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Clarion's success in a recent contested statutory will case


Clarion's Disputed Wills and Trusts team obtained a successful outcome on behalf of four clients in a recent contested statutory will case.

Clarion recently represented four individuals in the reported case of Re NT v FS & others [2013] EWCH 684 (COP). This was a statutory will case which proceeded to a two day fully contested court hearing. The case has since been widely reported in the press, law reports and legal journals. It is a significant decision in this area of law, one of only a handful since the enactment of the Mental Capacity Act 2005.

Where a person lacks the necessary capacity to execute a will, an application may be made to the Court of Protection to execute a statutory will on their behalf. Often the provisions of such a will can be agreed between the potential beneficiaries and submitted to the Court for approval. However sadly often the parties involved cannot agree and the Court will have to decide how the statutory will should be drafted.

Under the Mental Capacity Act 2005, any decision made on behalf of a person lacking capacity must be made in that person’s best interests. This is a significant departure from the previous position prior to the Act of “substituted judgment” under which a decision was made in line with what the Court thinks the person would have wanted. Since the Act came into force, whilst the person’s wishes are obviously still a very relevant factor, they are only one of a list of factors that the Court must consider and the weight that the Court will attach to each factor will depend on the facts in each case. The Court’s judgment provides a useful summary of the statute and case law on how the Court approaches this decision. This itself is the subject of another of the blogs on Clarion’s website by Louise Dodds, an associate solicitor in our Disputed Wills and Trusts team.

Re NT v FS and Others [2013] EWHC 684 (COP)

By way of brief summary, the patient in this matter, who cannot be named for legal reasons and was referred to in Court as “F”, suffers from dementia and Alzheimer’s disease. F lacks the mental capacity to make a will. Accordingly his deputy (a solicitor appointed by the Court to deal with his affairs) made an application for a statutory will. F has assets in the region of £3million and without a will this would have passed under the rules of intestacy to his only son. However, F also has a partner of many years whom he lives with and who is essentially now his carer. F also has 3 siblings and an uncle who have had, and continue to have, a great deal of involvement in his life, and an elderly mother who he has always intended to care for. These parties all contended that F would want to leave them something in his will and Clarion represented F’s 3 siblings and uncle.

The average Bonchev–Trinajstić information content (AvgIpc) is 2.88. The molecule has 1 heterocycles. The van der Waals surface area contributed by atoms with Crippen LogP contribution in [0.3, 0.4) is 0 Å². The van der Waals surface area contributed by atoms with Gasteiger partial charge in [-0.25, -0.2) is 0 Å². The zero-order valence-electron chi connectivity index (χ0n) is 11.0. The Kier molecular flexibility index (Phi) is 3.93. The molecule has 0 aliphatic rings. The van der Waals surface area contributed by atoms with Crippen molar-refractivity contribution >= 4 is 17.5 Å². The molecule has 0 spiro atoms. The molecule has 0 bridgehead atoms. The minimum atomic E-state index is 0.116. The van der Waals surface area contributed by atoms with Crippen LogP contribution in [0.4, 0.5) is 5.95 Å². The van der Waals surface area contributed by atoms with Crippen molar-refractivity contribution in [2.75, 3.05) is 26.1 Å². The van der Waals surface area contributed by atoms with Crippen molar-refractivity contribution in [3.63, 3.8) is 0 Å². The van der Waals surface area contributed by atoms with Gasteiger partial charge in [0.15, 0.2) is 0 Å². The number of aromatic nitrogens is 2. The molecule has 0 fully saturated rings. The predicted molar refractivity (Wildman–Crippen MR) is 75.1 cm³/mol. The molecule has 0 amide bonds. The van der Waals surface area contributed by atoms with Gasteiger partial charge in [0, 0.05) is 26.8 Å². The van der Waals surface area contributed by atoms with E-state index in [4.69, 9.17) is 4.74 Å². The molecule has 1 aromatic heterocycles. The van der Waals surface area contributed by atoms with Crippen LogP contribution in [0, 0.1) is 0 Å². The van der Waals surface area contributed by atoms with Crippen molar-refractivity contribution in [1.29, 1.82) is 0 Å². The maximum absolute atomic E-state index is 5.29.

A central issue in our clients’ case was the importance of a document from around 1986 which appeared to be a will handwritten by F. Unfortunately, the document was not witnessed and therefore was not a valid will. In this purported will F had left legacies ranging from £2,000 up to £20,000 to each of the parties involved save for his elderly mother who was to receive the remainder of his estate.

On behalf of our clients, Clarion argued that this document was of “magnetic importance” as proof of F’s wishes were he to have capacity now, particularly given that he had never, in all the intervening years, chosen to write a new will on different terms. Furthermore, our clients had all, to varying degrees, assisted F throughout his lifetime with his affairs and enjoyed close relationships with him. Their active support and involvement in F’s affairs had ensured his estate was now sizable. By contrast, F’s relationship with his son had not been as happy and F had purportedly questioned his son’s paternity in the past and never formally acknowledged him as his son. However in the absence of a valid will F’s son would inherit the entirety of F’s large estate and our clients would receive nothing.

Given the circumstances, we argued that our clients should receive sizeable legacies in the statutory will, as they had under the 1986 document, and asked the Court to award a portion of the estate to our four clients.

Lawyers on behalf on F’s son and partner argued that given the time that had passed since its making, the 1986 document had no relevance to F’s wishes. Instead they argued that it would be in F’s best interests to leave the majority of his estate to his son and partner with only very minimal legacies for our clients, but certainly no more than 15%.

The Court considered the arguments of all parties over the course of a two day hearing and agreed with our clients that 15% was too low. The Court therefore ordered that our clients receive 22% of the estate between them and a statutory will has now been drafted on behalf of F in those terms.

This case also serves as a warning that if you do wish to make a will it is advisable to obtain legal advice to ensure that the will is drafted and executed correctly to ensure that your wishes will be carried out.

If you have a relative who lacks capacity and you believe a statutory will would be appropriate, or if you have any other issues relating to the Court of Protection or contentious probate generally, please feel free to contact me.

Lynsey Harrison is the head of Clarion’s Disputed Wills and Trust team and deals with all aspects of contentious probate and Court of Protection work. She can be contacted directly on 0113 3363388.

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